Well, turns out restaurants and diners around the country are opting for exactly the opposite, taking control of their menus and dining experiences and telling the customer to just shut up and take it, according to a recent article in the New York Times.
They’re not offering substitutions. They’re not creating special-order dishes. They’re not even serving ketchup.
You can’t get a toasted bagel at one bagel shop in Greenwich Village. There’s only one kind of cheese at a gastropub in the West Village. And forget trying to get decaf coffee at one Chicago restaurant.
This isn’t anything new at Japanese restaurants, where you can’t even swap out the entrees in a combination teishoku. (Don’t believe me? Try it one day!)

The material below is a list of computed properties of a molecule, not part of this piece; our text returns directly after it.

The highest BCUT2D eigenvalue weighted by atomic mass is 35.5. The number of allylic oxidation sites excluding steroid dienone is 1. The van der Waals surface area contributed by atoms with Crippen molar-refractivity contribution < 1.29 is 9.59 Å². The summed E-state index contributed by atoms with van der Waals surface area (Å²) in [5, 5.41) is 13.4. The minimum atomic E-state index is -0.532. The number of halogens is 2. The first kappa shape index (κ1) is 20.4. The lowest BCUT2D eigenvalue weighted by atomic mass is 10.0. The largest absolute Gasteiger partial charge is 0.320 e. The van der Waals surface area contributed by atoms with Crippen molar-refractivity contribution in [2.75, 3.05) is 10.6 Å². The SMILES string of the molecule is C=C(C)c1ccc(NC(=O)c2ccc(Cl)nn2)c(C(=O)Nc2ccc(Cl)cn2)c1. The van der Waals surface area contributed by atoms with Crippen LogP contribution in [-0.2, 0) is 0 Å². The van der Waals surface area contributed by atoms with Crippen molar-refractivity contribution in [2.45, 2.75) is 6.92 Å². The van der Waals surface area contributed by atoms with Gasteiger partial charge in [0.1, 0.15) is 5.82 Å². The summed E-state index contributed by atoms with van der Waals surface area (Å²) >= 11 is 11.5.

While I can see the allure in having the power to order whatever I want from any restaurant — just how I like it — I can empathize with owners and chefs who are constantly manipulating their dishes to each customer’s tastes, as unrefined as they may be.
It goes back to this idea of customization, ownership and entitlement — to me, anyway. We have this notion that we can — and should — have whatever we want, as long as we’re willing to pay for it. And I don’t know if that’s always the best decision. We diagnosis our own illness, thanks to WebMD. We shape our world opinions based on blogs and Twitter. And now we think we know more than the chefs who spent years honing their skills. No, no, the steak tartar should be seared, trust me, I know. Oh, and served with ketchup, please.
So what do you think about this latest trend? You think customers are always right — or do you think we’ve become too demanding?